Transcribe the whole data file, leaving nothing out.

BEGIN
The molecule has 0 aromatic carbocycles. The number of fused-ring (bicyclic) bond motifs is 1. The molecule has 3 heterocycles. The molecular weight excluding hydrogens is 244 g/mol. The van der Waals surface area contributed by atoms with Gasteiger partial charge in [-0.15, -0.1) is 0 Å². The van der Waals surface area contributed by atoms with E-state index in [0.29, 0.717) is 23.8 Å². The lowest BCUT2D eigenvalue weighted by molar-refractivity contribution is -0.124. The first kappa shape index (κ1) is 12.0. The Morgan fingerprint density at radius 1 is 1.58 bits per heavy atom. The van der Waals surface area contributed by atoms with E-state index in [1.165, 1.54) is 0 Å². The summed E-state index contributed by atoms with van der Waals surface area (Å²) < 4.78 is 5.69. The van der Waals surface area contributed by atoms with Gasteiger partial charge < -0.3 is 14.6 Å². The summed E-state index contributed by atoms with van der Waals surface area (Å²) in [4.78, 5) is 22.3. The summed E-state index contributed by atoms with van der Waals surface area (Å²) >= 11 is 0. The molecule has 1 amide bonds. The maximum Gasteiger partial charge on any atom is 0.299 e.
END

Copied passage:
The molecule has 0 aromatic carbocycles. The number of fused-ring (bicyclic) bond motifs is 1. The molecule has 3 heterocycles. The molecular weight excluding hydrogens is 244 g/mol. The van der Waals surface area contributed by atoms with Gasteiger partial charge in [-0.15, -0.1) is 0 Å². The van der Waals surface area contributed by atoms with E-state index in [0.29, 0.717) is 23.8 Å². The lowest BCUT2D eigenvalue weighted by molar-refractivity contribution is -0.124. The first kappa shape index (κ1) is 12.0. The Morgan fingerprint density at radius 1 is 1.58 bits per heavy atom. The van der Waals surface area contributed by atoms with E-state index in [1.165, 1.54) is 0 Å². The summed E-state index contributed by atoms with van der Waals surface area (Å²) < 4.78 is 5.69. The van der Waals surface area contributed by atoms with Gasteiger partial charge < -0.3 is 14.6 Å². The summed E-state index contributed by atoms with van der Waals surface area (Å²) in [4.78, 5) is 22.3. The summed E-state index contributed by atoms with van der Waals surface area (Å²) >= 11 is 0. The molecule has 1 amide bonds. The maximum Gasteiger partial charge on any atom is 0.299 e.